South Dakota Divison of Mental Health

South Dakota's Community Partnership for Suicide Prevention (CPSP)
Garrett Lee Smith State
South Dakota

South Dakota?s Community Partnership for Suicide Prevention (CPSP) will strengthen the capacity in South Dakota communities and schools to plan, implement, and sustain evidence-based suicide prevention programs that reduce suicide attempts and fatalities. Local community Project Sites will also increase their ability to collect, analyze, and present local suicide related data. Additionally, the project will work with colleges or universities and veteran populations.
South Dakota?s suicide rate ranks as 9th highest in the United States across age groups and 7th highest for youth and young adults age 15 to 24. The suicide rate for this age group (20.2 per 100,000) is almost double the national rate (11.0). In people ages 15-19, the suicide rate in South Dakota (20.3) is more than two-and-a-half times the national rate (7.6). In an effort to reduce suicide attempts and completions in South Dakota, the CPSP will provide continued growth in the referral and service network between schools, community mental health centers, substance abuse providers, juvenile justice, and child protective services. This system of care will be strengthened through training and technical assistance so that communities can create a safety net for identifying, referring and assisting those at risk for suicide.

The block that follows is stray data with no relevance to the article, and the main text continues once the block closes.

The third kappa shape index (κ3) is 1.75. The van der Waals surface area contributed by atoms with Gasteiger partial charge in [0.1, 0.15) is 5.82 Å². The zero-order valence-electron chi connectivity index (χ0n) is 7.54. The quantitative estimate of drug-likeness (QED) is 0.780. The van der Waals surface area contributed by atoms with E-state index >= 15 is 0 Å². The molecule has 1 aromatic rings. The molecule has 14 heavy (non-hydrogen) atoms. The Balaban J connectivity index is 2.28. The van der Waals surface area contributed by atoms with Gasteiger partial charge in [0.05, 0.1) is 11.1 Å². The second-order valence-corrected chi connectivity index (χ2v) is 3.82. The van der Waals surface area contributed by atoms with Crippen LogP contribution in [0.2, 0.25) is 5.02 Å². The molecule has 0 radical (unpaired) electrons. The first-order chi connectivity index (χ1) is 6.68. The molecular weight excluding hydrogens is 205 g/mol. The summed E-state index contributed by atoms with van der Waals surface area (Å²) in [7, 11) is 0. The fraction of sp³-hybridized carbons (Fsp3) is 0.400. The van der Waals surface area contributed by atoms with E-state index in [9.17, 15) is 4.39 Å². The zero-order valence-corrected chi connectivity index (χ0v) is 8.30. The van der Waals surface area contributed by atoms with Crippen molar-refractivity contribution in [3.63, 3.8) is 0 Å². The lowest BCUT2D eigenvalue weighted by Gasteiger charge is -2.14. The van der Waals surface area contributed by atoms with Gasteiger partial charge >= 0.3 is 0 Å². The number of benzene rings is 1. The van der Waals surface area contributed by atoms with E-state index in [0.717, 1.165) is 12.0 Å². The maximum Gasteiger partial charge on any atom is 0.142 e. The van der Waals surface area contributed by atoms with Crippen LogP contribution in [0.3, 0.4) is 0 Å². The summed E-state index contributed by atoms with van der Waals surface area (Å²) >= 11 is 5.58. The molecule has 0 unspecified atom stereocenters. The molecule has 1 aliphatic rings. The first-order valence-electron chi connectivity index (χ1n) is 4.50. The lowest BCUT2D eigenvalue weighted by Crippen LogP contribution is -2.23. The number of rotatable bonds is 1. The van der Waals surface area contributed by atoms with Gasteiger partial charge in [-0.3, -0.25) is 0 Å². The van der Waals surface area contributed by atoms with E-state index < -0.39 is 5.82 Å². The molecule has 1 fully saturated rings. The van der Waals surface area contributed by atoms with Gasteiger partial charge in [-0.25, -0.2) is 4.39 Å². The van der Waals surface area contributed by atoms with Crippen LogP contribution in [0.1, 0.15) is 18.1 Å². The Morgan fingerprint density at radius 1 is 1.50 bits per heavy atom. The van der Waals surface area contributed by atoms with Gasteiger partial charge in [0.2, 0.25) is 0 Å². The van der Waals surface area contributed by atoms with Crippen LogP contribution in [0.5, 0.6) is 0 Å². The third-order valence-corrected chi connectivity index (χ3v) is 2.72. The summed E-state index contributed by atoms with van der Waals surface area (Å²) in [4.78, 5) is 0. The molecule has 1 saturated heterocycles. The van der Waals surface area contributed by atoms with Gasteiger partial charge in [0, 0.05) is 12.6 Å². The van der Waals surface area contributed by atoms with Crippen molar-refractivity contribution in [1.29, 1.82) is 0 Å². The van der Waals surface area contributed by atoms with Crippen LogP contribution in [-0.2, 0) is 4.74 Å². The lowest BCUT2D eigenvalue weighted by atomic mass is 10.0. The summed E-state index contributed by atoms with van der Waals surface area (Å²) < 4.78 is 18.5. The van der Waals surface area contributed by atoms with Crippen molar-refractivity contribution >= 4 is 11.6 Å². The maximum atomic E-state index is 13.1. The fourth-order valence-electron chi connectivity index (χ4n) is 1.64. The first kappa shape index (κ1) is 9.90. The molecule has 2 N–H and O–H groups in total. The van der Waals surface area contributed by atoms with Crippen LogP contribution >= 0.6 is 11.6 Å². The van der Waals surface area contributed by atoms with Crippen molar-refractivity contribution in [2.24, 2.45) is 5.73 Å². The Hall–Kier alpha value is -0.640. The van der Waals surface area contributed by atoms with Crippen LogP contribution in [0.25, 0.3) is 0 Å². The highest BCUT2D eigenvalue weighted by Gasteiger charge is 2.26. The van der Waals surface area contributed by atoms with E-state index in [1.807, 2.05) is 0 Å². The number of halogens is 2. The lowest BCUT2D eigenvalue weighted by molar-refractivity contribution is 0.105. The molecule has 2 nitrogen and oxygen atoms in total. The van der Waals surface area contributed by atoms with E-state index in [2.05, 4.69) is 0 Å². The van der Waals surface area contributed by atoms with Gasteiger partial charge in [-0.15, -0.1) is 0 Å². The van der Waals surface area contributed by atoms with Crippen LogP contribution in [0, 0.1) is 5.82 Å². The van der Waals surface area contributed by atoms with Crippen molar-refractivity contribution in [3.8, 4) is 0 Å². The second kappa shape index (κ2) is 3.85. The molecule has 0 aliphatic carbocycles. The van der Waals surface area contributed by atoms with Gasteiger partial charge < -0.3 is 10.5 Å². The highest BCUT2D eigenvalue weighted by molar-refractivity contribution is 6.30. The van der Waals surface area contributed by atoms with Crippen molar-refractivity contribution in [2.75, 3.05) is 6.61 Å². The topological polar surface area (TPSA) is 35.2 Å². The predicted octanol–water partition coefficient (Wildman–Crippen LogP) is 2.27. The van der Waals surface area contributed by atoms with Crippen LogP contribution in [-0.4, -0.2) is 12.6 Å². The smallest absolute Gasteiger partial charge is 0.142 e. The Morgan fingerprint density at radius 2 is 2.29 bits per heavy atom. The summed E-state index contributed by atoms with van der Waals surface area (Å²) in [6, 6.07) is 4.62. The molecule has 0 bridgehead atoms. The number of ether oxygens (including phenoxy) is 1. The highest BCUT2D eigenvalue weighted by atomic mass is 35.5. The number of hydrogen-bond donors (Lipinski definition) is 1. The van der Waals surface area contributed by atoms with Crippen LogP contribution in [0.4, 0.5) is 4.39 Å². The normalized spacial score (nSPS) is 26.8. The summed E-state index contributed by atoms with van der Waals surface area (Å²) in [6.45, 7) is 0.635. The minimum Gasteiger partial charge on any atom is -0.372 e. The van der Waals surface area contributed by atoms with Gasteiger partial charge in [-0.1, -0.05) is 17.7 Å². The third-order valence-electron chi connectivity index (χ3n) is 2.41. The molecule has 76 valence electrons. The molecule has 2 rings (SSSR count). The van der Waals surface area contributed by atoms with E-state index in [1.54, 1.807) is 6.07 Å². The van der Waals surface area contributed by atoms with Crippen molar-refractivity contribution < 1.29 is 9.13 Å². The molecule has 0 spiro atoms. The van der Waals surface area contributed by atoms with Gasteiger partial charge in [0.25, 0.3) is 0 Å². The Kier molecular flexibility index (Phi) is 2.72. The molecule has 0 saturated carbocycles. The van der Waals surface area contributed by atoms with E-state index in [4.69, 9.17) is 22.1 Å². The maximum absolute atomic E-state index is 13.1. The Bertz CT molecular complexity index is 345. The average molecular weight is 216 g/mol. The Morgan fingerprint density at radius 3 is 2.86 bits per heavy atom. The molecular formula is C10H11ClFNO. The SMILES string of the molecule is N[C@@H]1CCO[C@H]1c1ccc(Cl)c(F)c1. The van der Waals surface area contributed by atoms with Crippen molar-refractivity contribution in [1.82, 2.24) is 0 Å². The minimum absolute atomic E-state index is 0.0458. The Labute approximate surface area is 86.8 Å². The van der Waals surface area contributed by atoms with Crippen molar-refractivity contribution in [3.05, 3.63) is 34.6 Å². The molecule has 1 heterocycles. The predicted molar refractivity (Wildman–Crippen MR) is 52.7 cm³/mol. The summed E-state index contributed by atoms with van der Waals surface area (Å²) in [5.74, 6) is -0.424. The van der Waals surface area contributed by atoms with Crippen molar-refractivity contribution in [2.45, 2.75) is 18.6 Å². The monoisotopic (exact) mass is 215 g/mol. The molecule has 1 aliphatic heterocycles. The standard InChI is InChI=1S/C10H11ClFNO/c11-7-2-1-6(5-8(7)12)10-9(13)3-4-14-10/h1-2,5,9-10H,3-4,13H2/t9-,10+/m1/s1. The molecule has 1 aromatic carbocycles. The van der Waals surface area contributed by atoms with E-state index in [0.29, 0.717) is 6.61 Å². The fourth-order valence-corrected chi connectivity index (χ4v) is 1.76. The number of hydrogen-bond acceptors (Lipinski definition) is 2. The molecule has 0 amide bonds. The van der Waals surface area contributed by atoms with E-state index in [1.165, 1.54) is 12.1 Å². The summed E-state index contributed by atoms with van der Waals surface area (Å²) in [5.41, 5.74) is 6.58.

The CPSP is based on the South Dakota Strategy for Suicide Prevention, a state plan created by a public and private organization partnership, and will target youth and young adults aged 14-24. Specifically, the program will 1) create Local Community Groups (LCGs) that are public-private partnerships focused on suicide prevention; 2) provide trainings and technical assistance to members of each LCG and school staff; 3) provide a student curriculum in schools within Project Site communities; 4) organize a gatekeeper training for community members; 5) develop local suicide prevention policies among multiple agencies and groups within the community including methods and procedures for tracking suicide related data; 6) implement suicide prevention campaigns, 7) provide information to parents, 8) deliver information and trainings that provide attention to the culture of military personnel and their families. The CPSP hopes to reach 2000 youth and over 3000 adults with training, information and education throughout the life of the grant.

South Dakota?s Division of Mental Health (DMH) will support this grant project through grant funding to local community groups. The DMH will work with consultants experienced in suicide prevention to provide the training and technical assistance such communities require. The Workgroup that helped develop the state suicide prevention plan will serve as an ad-hoc steering committee and work with lead contacts from each community (who will form the advisory group) to provide oversight and feedback to the project.